At a glance
- Environmental costs of energy generation and road transport decreased by only 6 % between 2008 and 2014.
- Transport-related environmental costs rose by nearly 6 % between 2008 and 2014.
- Environmental costs of power and heat have decreased over the past years by 12 % and 13 % respectively.
Environmental costs are economically highly relevant, as was demonstrated by the economist Sir Nicholas Stern in his Review on the Economics of Climate Change in 2006 (Stern 2006). The Stern Report, as it became known, estimates that the costs caused by climate change will amount to 20 % of the global annual gross domestic product.
The use and transformation of energy resources for electricity and heat generation and road transport pollutes environment through the emission of greenhouse gases and air pollutants, e.g. particulate matter and nitrogen oxides. The air pollutants released cause an increase in morbidity, damage to buildings and monuments (facade pollution) and are a burden on ecosystems (cf. ‘Health risks due to particulate matter’ and ‘Agricultural nitrogen surplus’). The emitted greenhouse gases contribute to climate change. This is linked to costs to the economy, for instance for repairing damage caused by storm or treatment of environment-associated diseases.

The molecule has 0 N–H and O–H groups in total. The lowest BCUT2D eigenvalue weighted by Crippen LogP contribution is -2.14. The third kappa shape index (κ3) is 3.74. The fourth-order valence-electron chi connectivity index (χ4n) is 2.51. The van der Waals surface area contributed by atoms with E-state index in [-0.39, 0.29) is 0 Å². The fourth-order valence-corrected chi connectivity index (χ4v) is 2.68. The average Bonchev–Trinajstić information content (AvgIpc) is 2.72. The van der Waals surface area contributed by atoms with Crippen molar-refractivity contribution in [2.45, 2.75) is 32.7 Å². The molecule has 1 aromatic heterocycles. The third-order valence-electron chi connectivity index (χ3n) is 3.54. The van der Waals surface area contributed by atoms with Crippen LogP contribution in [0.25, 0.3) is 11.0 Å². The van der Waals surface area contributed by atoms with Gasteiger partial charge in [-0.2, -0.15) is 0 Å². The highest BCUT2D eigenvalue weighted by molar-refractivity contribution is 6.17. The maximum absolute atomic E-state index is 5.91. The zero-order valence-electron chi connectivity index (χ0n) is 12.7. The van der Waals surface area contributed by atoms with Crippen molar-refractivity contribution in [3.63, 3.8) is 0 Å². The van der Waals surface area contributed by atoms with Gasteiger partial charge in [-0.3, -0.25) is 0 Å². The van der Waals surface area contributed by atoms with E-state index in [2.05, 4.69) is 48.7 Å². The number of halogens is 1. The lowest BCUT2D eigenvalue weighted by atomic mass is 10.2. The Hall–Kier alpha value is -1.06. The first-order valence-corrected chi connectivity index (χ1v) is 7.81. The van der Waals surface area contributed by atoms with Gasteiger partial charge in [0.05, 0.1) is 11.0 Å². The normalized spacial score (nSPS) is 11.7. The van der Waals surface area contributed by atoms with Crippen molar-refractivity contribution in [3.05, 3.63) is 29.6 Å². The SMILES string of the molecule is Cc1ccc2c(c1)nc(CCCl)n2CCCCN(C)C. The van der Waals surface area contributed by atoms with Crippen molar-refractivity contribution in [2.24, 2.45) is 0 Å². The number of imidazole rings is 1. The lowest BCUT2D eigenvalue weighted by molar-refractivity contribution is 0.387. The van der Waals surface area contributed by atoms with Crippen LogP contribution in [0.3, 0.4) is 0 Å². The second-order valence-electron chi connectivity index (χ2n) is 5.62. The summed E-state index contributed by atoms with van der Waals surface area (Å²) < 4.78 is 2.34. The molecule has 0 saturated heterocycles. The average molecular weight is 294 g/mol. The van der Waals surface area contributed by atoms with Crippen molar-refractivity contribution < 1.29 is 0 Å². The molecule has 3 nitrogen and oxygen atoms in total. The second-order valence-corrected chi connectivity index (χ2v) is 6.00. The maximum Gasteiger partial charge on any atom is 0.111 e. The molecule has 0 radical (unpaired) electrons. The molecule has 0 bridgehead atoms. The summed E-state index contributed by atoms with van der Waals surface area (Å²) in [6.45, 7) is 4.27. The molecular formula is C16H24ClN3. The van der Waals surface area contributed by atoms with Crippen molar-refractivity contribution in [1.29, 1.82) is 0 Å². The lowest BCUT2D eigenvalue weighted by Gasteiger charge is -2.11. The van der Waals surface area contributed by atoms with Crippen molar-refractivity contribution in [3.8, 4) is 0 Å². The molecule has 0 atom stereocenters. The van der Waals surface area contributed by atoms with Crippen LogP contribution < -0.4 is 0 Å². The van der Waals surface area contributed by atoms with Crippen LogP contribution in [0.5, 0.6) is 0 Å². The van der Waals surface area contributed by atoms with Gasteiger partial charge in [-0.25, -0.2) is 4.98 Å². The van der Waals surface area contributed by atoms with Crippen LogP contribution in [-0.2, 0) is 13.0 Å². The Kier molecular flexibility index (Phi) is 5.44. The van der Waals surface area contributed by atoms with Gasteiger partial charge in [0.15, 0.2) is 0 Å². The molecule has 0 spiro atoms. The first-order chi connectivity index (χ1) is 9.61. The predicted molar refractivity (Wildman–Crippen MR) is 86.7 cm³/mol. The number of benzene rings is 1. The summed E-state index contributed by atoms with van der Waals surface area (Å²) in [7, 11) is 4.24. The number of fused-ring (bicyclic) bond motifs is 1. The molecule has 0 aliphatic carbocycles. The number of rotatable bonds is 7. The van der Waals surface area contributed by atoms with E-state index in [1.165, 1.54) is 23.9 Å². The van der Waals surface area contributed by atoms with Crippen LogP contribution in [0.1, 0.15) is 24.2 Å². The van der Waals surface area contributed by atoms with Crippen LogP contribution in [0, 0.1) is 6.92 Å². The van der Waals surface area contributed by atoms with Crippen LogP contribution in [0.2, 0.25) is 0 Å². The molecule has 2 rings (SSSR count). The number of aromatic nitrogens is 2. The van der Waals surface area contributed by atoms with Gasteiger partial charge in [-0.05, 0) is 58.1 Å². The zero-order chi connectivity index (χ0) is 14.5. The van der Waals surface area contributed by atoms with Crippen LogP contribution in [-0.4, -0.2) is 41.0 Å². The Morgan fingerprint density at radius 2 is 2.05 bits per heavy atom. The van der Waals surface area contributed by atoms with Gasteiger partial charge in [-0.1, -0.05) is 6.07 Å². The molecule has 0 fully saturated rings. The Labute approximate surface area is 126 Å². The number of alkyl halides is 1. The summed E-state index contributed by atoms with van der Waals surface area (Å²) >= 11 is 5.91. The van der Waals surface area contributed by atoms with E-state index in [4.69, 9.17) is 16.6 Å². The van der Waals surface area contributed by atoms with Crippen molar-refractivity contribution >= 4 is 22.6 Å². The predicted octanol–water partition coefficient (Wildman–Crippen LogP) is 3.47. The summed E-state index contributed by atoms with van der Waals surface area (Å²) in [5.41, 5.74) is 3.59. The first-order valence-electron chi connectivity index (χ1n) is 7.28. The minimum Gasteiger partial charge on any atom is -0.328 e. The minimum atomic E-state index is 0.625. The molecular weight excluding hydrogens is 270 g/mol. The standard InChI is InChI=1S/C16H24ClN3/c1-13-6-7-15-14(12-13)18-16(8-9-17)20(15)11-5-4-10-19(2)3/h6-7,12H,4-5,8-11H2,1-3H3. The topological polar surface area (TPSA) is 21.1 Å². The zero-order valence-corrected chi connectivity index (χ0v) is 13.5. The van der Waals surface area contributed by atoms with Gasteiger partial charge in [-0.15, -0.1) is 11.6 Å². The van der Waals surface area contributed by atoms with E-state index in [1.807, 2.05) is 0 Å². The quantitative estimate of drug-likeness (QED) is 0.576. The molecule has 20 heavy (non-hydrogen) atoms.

Energy generation and road transport cause environmental damage through greenhouse gases and air pollutants, but also infringe further on the environment by land consumption, noise pollution and water pollution. These are not included in the indicator.
Assessing the development
Total environmental costs decreased from 138.3 billion euros in 2008 to 130.1 billion euros in 2014. This is equivalent to a decrease of 6 %. However, environment costs for transport increased over the same period (+ 6 %). This could not even be changed by the development of more efficient drive systems. An increase in road traffic and a trend towards more powerful motor vehicles are responsible for this development.
By contrast, environmental costs for heat and electricity fell by 12 % and 13 % respectively. This is due to an increased use of renewables. Using renewable energy sources causes significantly less environmental damage through air pollutants and greenhouse gases than using fossil energy sources such as coal, mineral oil or natural gas.
Calculations of environmental damage are based on the ‘Methodological convention for the estimation of environmental costs’ of the German Environment Agency (UBA 2013). The convention helps to determine costs for the use of the environment according to uniform and transparent criteria. It takes current research into account.
The methodological convention includes cost rates for the environmental costs of greenhouse gases, air pollutants and noise as well as cost rates per kilowatt-hour of electricity and heat generated and per kilometre travelled. The environmental costs incurred by electricity and heat generation as well as transport can be estimated on the basis of these cost rates.
More detailed information: 'Gesellschaftliche Kosten von Umweltbelastungen' (in German only).